Questioning Blackstone's big deal
The $39 billion real estate buyout may have set a record, but Blackstone needs to flip properties fast. Fortune's Katie Benner crunches the numbers.
NEW YORK (Fortune) -- The biggest mergers and acquisitions have a way of going sour: think Time Warner (Charts) and AOL, Boston Scientific (Charts) and Guidant, KKR and RJR. Earlier this month, when Blackstone won the distinction of the largest ever private-equity buyout with its $39.2 billion buyout of Equity Office Partners (EOP), it looked like the powerhouse firm might be tempting a similar fate.
The difficulty is inherent in the real estate business. EOP's enormous complex of office space includes about 540 properties totaling more than 130 million square feet, much of which legendary vulture investor Sam Zell amassed during the 1990s. During that time, property owners struggled with lower valuations. When they couldn't keep up with their loans, Zell bought on the cheap and earned the nickname "the grave dancer."
Now he's cashed out, and Blackstone's formidable investment makes sense only if the market keeps rising. Soaring rents and land values have been driving U.S. real estate investment trust (REIT) prices higher, but real estate research firm Green Street Advisors says the phenomenon will last only in certain regions. "The expectation of higher rents is the only way to justify the EOP deal," says Cedrik Lachance, a Green Street analyst, adding that it could be difficult to generate a high rate of return on the purchase. Green Street, which does not buy or sell REIT stocks, has followed the Blackstone buyout closely, to gauge its effects on the overall real estate market.
Blackstone's real estate whiz kid, 37-year-old Jonathan Gray, paid a premium to beat out rival Vornado (Charts) and take EOP private. He and his team raised the bidding twice, going up more than 14%, from $48.50 to $55.50. "In the near term there's no doubt that rents are rising, but it's going to be very market specific. You have markets such as San Francisco, west L.A., and New York City where expectations of growth are legitimate, but in markets like Dallas and Philadelphia growth will be inflation level at best," says Lachance.
Blackstone declined to comment on the EOP deal, but it has been selling off properties at lightning speed in the nation's most attractive markets. California's Irvine Co. is the latest buyer, picking up 17-buildings in San Diego County for an undisclosed amount of money. Macklowe bought eight Manhattan buildings for $7 billion the day the EOP deal closed; Beacon Capital Partners bought properties in Washington and Seattle for $6.35 billion. Bloomberg reports that San Francisco-based Shorenstein bought buildings in Portland, Oregon for $1.2 billion, and rumors abound in the Sacramento market that Shorenstein will buy EOP holdings there as well.
The rapid-fire deals suggest that Blackstone does not want to get stuck paying to improve properties for which it has already paid a hefty price. "Historically, private equity firms held companies for longer periods of time and substantially improved them," says Josh Lerner, a Harvard Business School professor who researches venture capital and private equity activity. "But these companies are being graded on [internal rate of return]. In this case, holding on may not be in [Blackstone's] best interest."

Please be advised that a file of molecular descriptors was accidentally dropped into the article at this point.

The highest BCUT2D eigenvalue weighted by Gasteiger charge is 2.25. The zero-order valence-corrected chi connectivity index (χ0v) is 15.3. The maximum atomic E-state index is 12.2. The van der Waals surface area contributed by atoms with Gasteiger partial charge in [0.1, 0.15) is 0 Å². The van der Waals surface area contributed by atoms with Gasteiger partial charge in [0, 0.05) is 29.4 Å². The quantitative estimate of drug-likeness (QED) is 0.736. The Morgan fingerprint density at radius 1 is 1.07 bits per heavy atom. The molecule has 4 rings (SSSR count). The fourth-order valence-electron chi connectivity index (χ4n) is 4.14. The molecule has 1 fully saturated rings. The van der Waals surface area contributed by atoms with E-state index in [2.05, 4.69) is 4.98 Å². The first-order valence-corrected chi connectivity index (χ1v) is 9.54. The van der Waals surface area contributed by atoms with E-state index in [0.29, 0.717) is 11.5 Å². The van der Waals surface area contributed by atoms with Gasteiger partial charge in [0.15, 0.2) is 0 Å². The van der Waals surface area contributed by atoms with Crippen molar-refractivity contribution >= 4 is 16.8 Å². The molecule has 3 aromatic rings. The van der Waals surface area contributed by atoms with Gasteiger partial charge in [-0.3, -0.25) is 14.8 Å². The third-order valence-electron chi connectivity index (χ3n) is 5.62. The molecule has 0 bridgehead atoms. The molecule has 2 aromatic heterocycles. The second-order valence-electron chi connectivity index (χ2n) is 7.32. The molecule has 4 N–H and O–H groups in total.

The question of whether Blackstone paid too much is exacerbated by the fact that REIT yields are dipping. Generally speaking, U.S. REIT yields are at about 3.8%, says the National Association of REITs, their lowest yield relative to Treasuries since 1985. Reports place EOP's capitalization rate at between 4% and 5%, which Green Street says is a record low for a REIT purchase; it's about what an investor could get with a 10-year Treasury note, which yields around 4.8% and is considered a safe-haven investment to the world.
Institutional investors have also been net sellers of REITs since November, says a research note from State Street, the first time in two years that this financial services firm has not been a buyer. Not surprisingly, then, Wall Street seemed to signal that EOP was not worth the high price paid. Vornado, whose bid had been slightly higher than Blackstone's, saw its stock pop 7% after the company pulled out of the bidding. A Wachovia (Charts) research note said "Vornado's $3 billion-plus of marginal investment capacity will generate higher [returns on assets] than the $20 billion-plus of EOP-allocated capital, and possibly sooner."
All of which adds up to a lot of pressure on Gray. He has been described as the smartest real estate man working today, and he's selling off major pieces of the EOP pie as quickly as he put together the winning bid. An economic speed bump in the form of higher borrowing costs could make this expensive buyout a loser if the firm is still holding too much property. Higher interest rates would slow economic growth and business expansion, dampening the rental market.
The ripple effect could extend to the banks that lined up to give Blackstone money for the EOP buyout, including Bank of America (Charts), Bear Stearns (Charts), Goldman Sachs (Charts), Morgan Stanley (Charts), Citigroup (Charts) and Wachovia Corp. And that doesn't even include the many limited partners - which are typically pension funds and other institutional investors - that gave money to Blackstone. As the rest of the firm partied at Schwarzman's lavish 60th birthday gala, Gray's gift to the boss was to find buyers, lest the EOP deal end up as private equity's biggest mishap to date.